- Quinnipiac women’s basketball eliminated by No. 1 UConn in NCAA Tournament
- Mutual respect
- Quinnipiac women’s basketball tops Miami to advance in NCAA Tournament
- Conor’s Column: Do the Bobcats have to live by the three?
- Chronicle Sports Staff makes 2018 March Madness picks
- Quinnipiac men’s ice hockey’s season ends at Cornell
- Quinnipiac men’s lacrosse cruises past Wagner, 11-3
- Feldman joins the century club
- Cait’s Column: No. 9 Quinnipiac men’s ice hockey trounced by No. 1 Cornell
- Dancing again
The joys of pet ownership
Many people have pets. Pets are great to have around for companionship, protection and that wonderful feeling when they greet you after a long day.
While owner always train the pets to obey (though sometimes it may be the other way around), people can learn a lot from their pets. Especially when it is a brand new puppy.
After making an innocent trip to the pet store just to look, I walked out with a five-pound, squiggly Italian Greyhound. And my pocket book was a lot lighter. (Stress: a lot). But my puppy, which I call Jax, is a tiny ball of energy that reminds me of the good things in life whenever I look at him.
Jax, like all puppies, possesses an innocence that is incredible to watch. He is completely blissful with a tummy rub or chewing on a slab of rawhide.
The TV can be blaring in the background about the attack on the World Trade Center and our ensuing counter attack and he doesn’t care.
In his puppy world the only thing that exists right now are his food and his owners.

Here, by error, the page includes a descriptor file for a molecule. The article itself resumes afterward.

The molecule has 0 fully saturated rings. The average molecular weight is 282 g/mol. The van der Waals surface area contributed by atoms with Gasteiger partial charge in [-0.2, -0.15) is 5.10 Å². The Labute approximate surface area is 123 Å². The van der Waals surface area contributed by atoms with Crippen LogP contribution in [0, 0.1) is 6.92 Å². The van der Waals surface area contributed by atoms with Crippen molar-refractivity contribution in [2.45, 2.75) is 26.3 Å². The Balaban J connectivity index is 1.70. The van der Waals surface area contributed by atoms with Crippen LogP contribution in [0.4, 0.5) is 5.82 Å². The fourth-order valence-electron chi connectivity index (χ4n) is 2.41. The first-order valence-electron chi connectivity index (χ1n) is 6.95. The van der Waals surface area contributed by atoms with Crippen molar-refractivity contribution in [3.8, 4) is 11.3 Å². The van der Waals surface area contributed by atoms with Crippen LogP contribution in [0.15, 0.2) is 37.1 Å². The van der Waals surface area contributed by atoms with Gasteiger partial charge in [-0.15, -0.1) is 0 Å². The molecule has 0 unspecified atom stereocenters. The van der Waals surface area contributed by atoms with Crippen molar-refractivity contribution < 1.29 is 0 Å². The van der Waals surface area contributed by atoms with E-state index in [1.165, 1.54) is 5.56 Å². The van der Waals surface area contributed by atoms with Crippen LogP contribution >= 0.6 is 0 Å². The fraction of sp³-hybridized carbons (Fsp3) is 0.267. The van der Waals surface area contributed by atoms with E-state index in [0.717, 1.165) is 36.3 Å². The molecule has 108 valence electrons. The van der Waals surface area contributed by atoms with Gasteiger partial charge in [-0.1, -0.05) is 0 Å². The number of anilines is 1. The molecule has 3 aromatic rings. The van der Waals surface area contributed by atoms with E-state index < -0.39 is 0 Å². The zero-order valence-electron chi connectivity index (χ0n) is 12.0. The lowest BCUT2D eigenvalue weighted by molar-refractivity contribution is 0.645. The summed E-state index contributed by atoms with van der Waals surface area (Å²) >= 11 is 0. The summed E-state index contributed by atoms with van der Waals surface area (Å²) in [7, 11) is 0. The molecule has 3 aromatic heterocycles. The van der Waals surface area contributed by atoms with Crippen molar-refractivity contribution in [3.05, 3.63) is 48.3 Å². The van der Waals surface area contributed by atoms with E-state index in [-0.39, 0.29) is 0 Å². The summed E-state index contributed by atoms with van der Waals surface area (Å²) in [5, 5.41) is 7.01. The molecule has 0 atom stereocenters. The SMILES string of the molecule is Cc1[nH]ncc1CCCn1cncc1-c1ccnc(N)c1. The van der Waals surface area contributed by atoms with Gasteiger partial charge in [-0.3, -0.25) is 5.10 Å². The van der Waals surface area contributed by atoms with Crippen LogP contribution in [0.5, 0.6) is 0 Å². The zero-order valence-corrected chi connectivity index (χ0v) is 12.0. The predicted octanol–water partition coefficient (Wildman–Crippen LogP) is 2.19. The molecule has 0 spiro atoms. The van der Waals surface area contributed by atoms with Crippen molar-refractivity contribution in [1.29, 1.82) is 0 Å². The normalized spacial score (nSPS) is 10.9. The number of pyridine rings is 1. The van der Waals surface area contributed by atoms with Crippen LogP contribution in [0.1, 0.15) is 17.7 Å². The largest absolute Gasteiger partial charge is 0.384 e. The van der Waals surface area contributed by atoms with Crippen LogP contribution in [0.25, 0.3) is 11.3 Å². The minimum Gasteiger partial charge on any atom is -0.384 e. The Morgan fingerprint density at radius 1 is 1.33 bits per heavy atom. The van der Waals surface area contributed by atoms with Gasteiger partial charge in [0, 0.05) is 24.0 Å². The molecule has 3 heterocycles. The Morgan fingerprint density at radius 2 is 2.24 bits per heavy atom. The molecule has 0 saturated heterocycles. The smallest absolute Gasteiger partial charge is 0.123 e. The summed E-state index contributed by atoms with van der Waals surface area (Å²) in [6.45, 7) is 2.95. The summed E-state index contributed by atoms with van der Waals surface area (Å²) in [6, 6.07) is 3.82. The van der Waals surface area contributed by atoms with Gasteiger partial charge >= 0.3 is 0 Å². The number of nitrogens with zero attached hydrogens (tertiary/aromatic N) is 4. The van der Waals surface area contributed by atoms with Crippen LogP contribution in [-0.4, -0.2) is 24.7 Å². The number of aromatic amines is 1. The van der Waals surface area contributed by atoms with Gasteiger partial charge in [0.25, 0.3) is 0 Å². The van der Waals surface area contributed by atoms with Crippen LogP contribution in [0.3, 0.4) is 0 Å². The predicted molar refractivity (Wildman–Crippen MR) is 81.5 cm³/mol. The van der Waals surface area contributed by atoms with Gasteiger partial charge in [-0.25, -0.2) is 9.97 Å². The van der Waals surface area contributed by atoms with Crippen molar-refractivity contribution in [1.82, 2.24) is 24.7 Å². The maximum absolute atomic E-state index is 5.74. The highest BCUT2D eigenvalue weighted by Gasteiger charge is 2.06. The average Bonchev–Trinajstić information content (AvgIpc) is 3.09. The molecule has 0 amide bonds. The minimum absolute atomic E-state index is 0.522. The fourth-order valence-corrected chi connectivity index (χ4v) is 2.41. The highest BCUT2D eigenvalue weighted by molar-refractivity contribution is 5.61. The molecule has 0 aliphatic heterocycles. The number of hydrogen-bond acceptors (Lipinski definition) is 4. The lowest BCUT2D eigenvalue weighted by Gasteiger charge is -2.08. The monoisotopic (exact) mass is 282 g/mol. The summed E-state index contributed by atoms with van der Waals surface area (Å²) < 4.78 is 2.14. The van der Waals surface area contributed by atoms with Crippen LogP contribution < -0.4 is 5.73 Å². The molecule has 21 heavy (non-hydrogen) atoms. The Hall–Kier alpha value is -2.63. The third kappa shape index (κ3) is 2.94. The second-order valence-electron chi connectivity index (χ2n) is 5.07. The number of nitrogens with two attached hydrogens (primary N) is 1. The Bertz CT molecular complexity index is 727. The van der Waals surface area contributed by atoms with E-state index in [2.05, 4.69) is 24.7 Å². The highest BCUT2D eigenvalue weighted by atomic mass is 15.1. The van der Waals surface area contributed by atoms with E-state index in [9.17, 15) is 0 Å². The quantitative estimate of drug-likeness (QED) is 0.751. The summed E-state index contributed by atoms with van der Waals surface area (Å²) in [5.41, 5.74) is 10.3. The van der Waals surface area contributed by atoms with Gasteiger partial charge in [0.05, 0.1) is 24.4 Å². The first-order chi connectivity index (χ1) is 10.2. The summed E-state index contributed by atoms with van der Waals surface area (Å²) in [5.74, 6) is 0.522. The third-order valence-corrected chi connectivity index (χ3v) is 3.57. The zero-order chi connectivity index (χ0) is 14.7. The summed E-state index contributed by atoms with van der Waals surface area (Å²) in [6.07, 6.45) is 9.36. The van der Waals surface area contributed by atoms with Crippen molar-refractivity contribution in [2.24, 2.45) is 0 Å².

Even when he slips up and forgets that the carpet is not his personal toilet, he has a redeeming quality of shamelessness. It isn’t his fault after all some other person put the carpet there!
Puppies can also remind their owners of the simple things in life. They aren’t impressed by money, fast cars or short skirts. As long as they have something to chew on and somebody who loves them, everything is great. How many of us can say that about ourselves?
When Jax went out to a pet store on his very first shopping trip he was bought dozens of toys, bones and comfy padded beds. And what was his favorite thing once he got home? The packaging of the toys, bones and comfy beds.
He will learn, like all puppies do, the ways of his world. He will learn to sit when he is told (though I think already he has selective hearing) and he will learn not to piddle in the middle of the living room (I hope, I hope).
But he will still possess the carefree attitude that comes with being an animal.
He will never have to worry about being fed or warm or loved. He will never have to worry about bills, jobs or significant others. He has one of the best lives of anything on this planet. And when he sits perched on top of the couch like the little prince he is, he knows it.